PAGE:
For Death

Part II
A more familiar organism, the Pacific Coast salmon, has a life cycle like the lamprey's. It begins its life invariably in fresh water, grows up a little way, and then goes through a first metamorphosis, losing its spots and nice colors. Up to that point it had looked like a freshwater trout. Now it turns silvery, and goes to sea, where it grows up.

At sexual maturity it metamorphoses again, the flesh becomes pink, its color changes. There are all kinds of changes, including again a complete collapse of the digestive system. These salmon, before beginning their migration upstream, are through with eating. They will never eat again.

In fact, in many of the males, the jaws become deformed, so that they can no longer meet. This animal isn't interested in jaws anymore. In this way it begins its journey upstream. It is no fun. The bears are waiting for it, the Indians are waiting for it, the sportsmen are waiting for it, the canning industry is waiting for it.

Those handsome travel folders show you the salmon leaping over falls. That is no fun either. They beat themselves to pieces doing that kind of thing. The salmon that reach the spawning grounds are already dying organisms. They're all torn up, with great wounds in their sides which bacteria have invaded. They are capable only of that last act of reproduction, and that's the end of them.

So it is all too clear in these organisms and many others that reproduction is the last act of life, and that the preparation to reproduce is simultaneously the preparation to die. Sometimes death doesn't wait for the act of reproduction to be accomplished, but takes part in the act.

§     §     §

There was a golden period of insect observation in the second half of the nineteenth century. We had Henri Fabré in France, August Forel in Switzerland, Sir John Lubbock in England, and Maurice Maeterlinck in Belgium who wrote about the life of the bee. While these biologists were watching insects so intently, great interest was aroused in the habits of the praying mantis.

The praying mantis is a voracious animal. It will tackle something much bigger and stronger than itself, and usually wins. It was observed that when a pair of mantises is copulating, the female, which is a much bigger animal, will occasionally just swing her head around on its beautiful, stalklike neck and quietly begin to devour the male. He goes right on copulating, while she goes right on eating him. As long as the male's last two abdominal segments are left, they go on copulating.

Some years ago I visited my good friend, Professor Kenneth Roeder at Tufts College. When I got there and asked for him, a student told me, "You'll find Professor Roeder down that hall, last door on the right." So I went down, and there I found Ken Roeder sitting on a soap box watching praying mantises. He offered me another soap box and we sat there, watching together. He told me he had been doing this for years.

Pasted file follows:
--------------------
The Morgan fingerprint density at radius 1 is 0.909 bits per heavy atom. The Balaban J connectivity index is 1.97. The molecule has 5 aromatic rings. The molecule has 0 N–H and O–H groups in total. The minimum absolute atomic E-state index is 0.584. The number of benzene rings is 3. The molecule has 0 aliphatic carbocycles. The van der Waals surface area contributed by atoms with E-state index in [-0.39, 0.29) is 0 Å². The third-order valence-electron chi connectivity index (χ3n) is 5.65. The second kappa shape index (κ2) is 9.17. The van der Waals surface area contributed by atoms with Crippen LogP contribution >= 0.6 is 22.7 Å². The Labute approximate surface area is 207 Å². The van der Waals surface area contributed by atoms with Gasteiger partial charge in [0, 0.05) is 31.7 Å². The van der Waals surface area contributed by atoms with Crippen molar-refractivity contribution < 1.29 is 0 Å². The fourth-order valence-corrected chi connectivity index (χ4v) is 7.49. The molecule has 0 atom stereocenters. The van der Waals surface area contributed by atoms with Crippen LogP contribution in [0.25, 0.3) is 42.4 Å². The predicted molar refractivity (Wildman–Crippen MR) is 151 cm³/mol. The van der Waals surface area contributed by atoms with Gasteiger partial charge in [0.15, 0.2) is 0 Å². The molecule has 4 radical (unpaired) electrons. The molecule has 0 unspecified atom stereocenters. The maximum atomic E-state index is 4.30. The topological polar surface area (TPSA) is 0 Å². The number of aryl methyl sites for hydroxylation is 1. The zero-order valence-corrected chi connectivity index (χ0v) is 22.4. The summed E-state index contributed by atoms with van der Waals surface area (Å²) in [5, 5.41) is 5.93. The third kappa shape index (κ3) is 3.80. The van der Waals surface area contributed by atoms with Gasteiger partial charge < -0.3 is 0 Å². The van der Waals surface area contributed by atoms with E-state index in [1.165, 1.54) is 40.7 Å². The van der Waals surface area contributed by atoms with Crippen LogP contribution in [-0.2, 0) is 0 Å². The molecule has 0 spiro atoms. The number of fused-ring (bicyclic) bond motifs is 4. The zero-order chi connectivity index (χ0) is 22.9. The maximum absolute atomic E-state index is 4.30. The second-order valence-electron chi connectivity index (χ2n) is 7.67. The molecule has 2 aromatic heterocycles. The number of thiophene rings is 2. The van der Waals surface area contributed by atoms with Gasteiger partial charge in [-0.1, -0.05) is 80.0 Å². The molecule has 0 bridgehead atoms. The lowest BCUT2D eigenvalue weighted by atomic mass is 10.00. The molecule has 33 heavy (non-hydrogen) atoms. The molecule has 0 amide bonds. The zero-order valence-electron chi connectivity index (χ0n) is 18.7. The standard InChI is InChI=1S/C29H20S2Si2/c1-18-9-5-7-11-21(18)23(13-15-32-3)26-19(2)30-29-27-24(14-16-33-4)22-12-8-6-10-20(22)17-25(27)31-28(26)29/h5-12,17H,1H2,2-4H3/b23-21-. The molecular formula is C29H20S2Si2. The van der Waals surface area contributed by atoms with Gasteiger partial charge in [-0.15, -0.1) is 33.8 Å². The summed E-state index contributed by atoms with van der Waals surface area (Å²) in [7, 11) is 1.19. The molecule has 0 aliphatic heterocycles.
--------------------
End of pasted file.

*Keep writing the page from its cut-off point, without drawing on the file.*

He told me that, if you've got a female mantis alone in a cage, and put in a male, that male instantly freezes. The praying mantis, like a lot of other animals, such as frogs, don't seem to be able to see anything unless it moves. The male knows that, and he's watching the female very carefully.

If she looks away for a moment, he takes a hasty few steps forward. Then he freezes again as soon as she looks back. Roeder said that this can go on for hours. If the male is fortunate, he reaches the female, mounts her, and goes through a normal copulation.

Incidentally, Roeder told me that once an American male mantis starts copulating, the female never bothers him. It's our better standard of living. But often the female sees him first. With that, she grabs him, always by the head. Then she begins to eat him, always starting with his head. As soon as she has eaten off the head, the male goes into a very interesting pattern of behavior. He plants his front feet squarely and begins to circle around them, meanwhile going through violent copulatory motions. In this way, Roeder told me, such a headless male will frequently succeed in mounting the female and going through a normal copulation.

Ken Roeder is a distinguished neurophysiologist. He was anxious to know what was going on here, and eventually worked that out. There is a copulatory center in the last abdominal segment. But there is an inhibitory center in the subesophageal ganglion that holds the copulatory center in check. It's all very simple. You don't need a female to remove this inhibition. Roeder used a razor blade to cut off the head. Once a male loses his head, the copulatory center is released. So here is an instance in which killing the male helps to stimulate the reproductive act.

--- From The Origin of Death
© 1970 George Wald
Suggested by
Maggie Butler
Go back to
Part I

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